If you are the kind of traveler that likes to explore new places using your own set of wheels, be warned: driving can be its own set of “adventures” and misadventures when traveling to a foreign country.
Traveling along many of the world’s gorgeous, scenic, hairpin turn roadways can be as deadly as diving into the tides from some cliff in Acapulco. It turns out that motor vehicle crashes — not terrorism, crime, infectious disease nor plane travel — count as the number one killer of healthy Americans abroad, according to the U.S. State Department.
In Thailand, – a country roughly comparable in population to Britain – there were 9,205 motor vehicle deaths recorded in 2011 alone. That is more than four times the amount occurring on British roads. More than 90% of the world’s overall road crash stats happen in low- to middle-income countries, such as Kenya and Mexico, according to figures from the World Health Organization. Infrastructures in these places may not keep pace with development and the proliferation of cars on the road. Roads and vehicles — which often do not have seatbelts — often suffer from poor maintenance. Then there is the sporadic law enforcement and substandard driver training to consider.
Whether driving or walking in these foreign locales, tourists are particularly vulnerable because they are on vacation and often more carefree, less defended, and somewhat on autopilot even though they are completely out of their familiar environments. Habits in such instances, such as wearing helmets and seatbelts, can become compromised.
Americans who plan to drive abroad need to carry a current International Driving Permit as well as a legal U.S. driver’s license.
Although often in countries where English is the primary spoken language an IDP is not required, though it is recommended. And in places where English is not widely spoken an IDP is necessary. In more than 40 countries around the world, one cannot obtain a rental car at all unless in possession of an IDP.
According to the U.S. Department of State, only two offices are authorized to issue IDPs in the United States: the American Automobile Association (AAA) or the American Automobile Touring Club, which offers IDPs through the National Automobile Club. AAA’s Canadian counterpart, the Canadian Automobile Association (CAA), is the only authorized distributor of IDPs in Canada.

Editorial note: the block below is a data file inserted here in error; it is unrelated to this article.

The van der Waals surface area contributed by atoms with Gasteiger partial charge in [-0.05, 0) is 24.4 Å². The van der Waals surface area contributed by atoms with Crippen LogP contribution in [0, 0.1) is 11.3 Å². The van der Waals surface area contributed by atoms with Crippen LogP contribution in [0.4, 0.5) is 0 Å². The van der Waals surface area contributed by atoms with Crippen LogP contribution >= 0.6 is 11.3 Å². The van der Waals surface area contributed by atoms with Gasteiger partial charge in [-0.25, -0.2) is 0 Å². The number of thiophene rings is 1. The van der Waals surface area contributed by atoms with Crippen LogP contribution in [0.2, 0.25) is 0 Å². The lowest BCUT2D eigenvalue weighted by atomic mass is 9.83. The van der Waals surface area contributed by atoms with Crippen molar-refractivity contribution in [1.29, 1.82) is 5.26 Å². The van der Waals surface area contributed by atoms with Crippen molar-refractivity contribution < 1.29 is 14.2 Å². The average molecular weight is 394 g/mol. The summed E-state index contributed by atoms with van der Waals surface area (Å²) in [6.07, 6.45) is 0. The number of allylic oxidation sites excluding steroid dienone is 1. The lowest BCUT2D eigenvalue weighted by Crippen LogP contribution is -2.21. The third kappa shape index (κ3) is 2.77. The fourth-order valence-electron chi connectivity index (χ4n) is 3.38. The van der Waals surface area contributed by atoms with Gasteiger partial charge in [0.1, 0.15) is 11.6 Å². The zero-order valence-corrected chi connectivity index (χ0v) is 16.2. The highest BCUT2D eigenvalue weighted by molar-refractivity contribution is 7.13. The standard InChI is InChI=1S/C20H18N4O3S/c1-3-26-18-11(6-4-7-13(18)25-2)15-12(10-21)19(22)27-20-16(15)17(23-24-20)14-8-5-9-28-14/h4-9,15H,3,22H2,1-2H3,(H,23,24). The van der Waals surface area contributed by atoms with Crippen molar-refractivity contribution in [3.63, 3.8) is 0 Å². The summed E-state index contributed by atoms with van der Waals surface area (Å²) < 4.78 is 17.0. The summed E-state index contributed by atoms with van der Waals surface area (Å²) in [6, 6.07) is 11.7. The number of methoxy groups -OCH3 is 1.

Tips on Driving Overseas
- Obtain an International Driving Permit (IDP).
- Carry both your IDP and your U.S. state driver’s license with you at all times, as many countries have different driving rules. If possible, obtain a copy of the foreign country’s driving laws before you begin driving in that country.
- Check to see if the country of destination has a minimum and maximum driving age.
- Be aware that certain countries require special road permits, instead of tolls, to use their divided highways, and they will fine those found driving without a permit.
- Always “buckle up.” Some countries have penalties for people who violate this law.
- Many countries require you to honk your horn before going around a sharp corner or to flash your lights before passing.
- If you rent a car, make sure you have liability insurance. If you do not, this could lead to financial hardship.
- If the drivers in the country you are visiting drive on the left side of the road, it may be prudent to practice driving in a less populated area before attempting to drive in heavy traffic.
- Always know the route you will be traveling. Have a good road map, and chart your course before beginning.
- Do not pick up hitchhikers or strangers.
- When entering or exiting your vehicle, be aware of your surroundings.
Driving in a Strange Land: Weird Rules of the Road
- France – all drivers are required to carry a breathalyser
- Scandinavia – it is illegal to drive without headlights, even in daylight
- Spain – if you need to wear glasses, you are required to carry an additional pair when driving
- Germany – it is illegal to drive without winter tyres at certain times of the year
- Belarus – it is illegal to drive a dirty car
- Spain – in some cities, cars must be parked on different sides of the road according to the day of the week
- Serbia – compulsory equipment to be held by driver includes a tow bar and 3-ft rope
- Russia – it is forbidden to pick up hitchhikers
Driving Overseas: More Information